On November 14, 2007, pursuant to Complainant’s request to have the dispute decided by a single-member Panel, the National Arbitration Forum appointed Linda M. Byrne as Panelist.



Complainant requests that the domain name be transferred from Respondent to Complainant.



A. Complainant

Complainant submits that it is the owner of a pending U.S. trademark application for EXPERT VILLAGE, and that it has used the EXPERT VILLAGE mark since September 2005.  Complainant contends that Respondent’s domain name <> is confusingly similar to Complainant’s EXPERT VILLAGE trademark; that Respondent does not have any rights or legitimate interest with respect to the domain name; and that the domain name has been registered and used in bad faith. 


B. Respondent

Respondent argues that Complainant owned no valid trademark rights in the term “EXPERT VILLAGE” as of the date the <> domain name was registered (February 5, 2007), because Complainant filed its trademark application after that date, and because Complainant had been using the term EXPERT VILLAGE only a year and a half before that date.  Respondent argues that Complainant submitted insufficient evidence to establish that the term “EXPERT VILLAGE” had acquired secondary meaning prior to the registration date of the domain name.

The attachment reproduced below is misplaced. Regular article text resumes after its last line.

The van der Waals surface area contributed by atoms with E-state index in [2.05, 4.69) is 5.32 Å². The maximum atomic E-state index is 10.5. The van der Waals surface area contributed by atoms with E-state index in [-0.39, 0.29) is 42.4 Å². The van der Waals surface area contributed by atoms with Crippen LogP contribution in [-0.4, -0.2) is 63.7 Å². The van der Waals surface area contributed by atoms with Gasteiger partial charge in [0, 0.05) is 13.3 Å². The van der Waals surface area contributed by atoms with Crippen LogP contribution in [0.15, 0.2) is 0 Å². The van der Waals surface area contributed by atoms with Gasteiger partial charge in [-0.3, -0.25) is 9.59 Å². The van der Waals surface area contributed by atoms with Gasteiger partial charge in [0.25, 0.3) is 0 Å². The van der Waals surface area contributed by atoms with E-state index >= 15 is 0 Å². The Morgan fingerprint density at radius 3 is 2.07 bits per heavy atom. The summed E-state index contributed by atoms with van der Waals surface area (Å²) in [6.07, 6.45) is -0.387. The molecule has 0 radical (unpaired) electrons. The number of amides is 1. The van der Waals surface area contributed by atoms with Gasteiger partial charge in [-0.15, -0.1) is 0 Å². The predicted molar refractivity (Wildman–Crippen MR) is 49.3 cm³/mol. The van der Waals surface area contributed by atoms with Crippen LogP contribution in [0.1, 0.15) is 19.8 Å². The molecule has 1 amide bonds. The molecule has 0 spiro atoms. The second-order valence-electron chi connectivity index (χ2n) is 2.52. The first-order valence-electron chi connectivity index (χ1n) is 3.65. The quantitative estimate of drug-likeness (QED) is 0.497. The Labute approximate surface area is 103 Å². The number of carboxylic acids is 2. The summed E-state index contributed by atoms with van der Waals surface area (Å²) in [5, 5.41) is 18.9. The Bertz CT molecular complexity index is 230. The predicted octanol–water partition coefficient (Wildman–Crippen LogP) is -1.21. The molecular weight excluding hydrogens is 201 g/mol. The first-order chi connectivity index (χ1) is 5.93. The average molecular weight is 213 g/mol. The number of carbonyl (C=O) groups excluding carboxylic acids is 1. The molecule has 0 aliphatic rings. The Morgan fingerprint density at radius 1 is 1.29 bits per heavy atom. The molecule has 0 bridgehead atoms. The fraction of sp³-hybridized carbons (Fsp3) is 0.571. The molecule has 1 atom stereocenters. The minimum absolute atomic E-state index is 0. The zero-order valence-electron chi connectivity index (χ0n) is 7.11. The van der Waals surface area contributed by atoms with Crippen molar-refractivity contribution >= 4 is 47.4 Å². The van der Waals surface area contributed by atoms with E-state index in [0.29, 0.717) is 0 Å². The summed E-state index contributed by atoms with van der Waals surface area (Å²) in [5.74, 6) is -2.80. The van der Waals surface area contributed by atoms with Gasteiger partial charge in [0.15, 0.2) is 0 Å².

Respondent argues that it owns a legitimate interest in the domain name because the term “expert village” is generic in nature, and because Respondent has a “legitimate and comprehensive business plan surrounding business anthropology, or more specifically, U4H’s Anthropological Global Web Presence.”  Consistent with this business plan, Respondent’s CEO stated that the <> was “slated for development by September 2008.”


Respondent alleges that it did not act in bad faith with the following explanation: “[W]hen studying in college, Respondent discovered that in each village there were so-called experts from different cultures throughout the world.  Respondent envisioned creating a web site that offered information about these experts from different villages into one centralized location.”